A hydrologic perspective of major U.S. droughts
Drought is a recurring natural hazard that has substantial human and environmental impacts. Given continued global warming and associated climate change, there is concern that droughts could become more severe and longer lasting. To better monitor and understand drought development and persistence, it is helpful to understand the development and climatic drivers of past droughts. In this study we use monthly runoff percentiles to identify five major drought events in the conterminous United States (CONUS) from 1901 through 2020. For each drought event we examined spatial patterns of departures of mean monthly precipitation, temperature, soil moisture storage, and runoff for 2,107 hydrologic units (HUs) across the CONUS. Results indicated that precipitation deficits have been the primary driver of past major-drought events and temperature a secondary driver, even of the most recent drought event (September 1999 through September 2015) when positive temperature anomalies occurred over most of the CONUS. Additionally, negative soil moisture storage departures were more negative than runoff departures during the five drought events we examined, which emphasizes the importance of measuring both runoff and soil moisture to monitor drought conditions. We also examined the use of statistical persistence to develop short-term (i.e., 1 month) forecasts of runoff drought conditions in the CONUS by developing autoregressive integrated moving average (ARIMA) models for each HU. Results indicated that persistence can be used to predict short-term changes in the spatial pattern of drought and the areal extent of drought, but that predictions of runoff magnitude for any particular site are often poor.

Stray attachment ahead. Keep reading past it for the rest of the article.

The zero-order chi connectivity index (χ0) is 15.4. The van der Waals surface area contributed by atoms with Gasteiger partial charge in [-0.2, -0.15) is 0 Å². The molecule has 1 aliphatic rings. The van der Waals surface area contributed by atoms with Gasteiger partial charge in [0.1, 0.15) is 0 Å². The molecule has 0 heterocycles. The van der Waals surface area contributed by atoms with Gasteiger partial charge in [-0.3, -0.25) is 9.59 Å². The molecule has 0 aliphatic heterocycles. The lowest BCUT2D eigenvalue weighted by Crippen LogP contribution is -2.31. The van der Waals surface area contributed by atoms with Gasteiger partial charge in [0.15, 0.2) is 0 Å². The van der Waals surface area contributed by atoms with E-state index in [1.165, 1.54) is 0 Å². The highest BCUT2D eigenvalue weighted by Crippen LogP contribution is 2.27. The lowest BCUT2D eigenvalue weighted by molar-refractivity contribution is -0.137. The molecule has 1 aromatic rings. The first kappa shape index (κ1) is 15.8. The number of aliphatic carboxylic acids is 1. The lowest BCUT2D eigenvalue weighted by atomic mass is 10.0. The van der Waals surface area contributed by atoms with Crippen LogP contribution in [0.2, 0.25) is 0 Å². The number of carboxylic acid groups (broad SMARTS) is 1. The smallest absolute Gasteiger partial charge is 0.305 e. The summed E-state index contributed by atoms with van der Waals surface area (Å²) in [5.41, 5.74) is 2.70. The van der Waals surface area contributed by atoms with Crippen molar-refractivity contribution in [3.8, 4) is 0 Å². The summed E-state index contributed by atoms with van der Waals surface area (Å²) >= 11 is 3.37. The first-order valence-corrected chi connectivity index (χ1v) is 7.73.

|A hydrologic perspective of major U.S. droughts
|Gregory J. McCabe, David M. Wolock, Melissa Lombard, Robert W. Dudley, John Christopher Hammond, Jory Seth Hecht, Glenn A. Hodgkins, Carolyn G. Olson, Roy Sando, Caelan E. Simeone, Michael E. Wieczorek
|International Journal of Climatology
|USGS Publications Warehouse
|WMA - Integrated Modeling and Prediction Division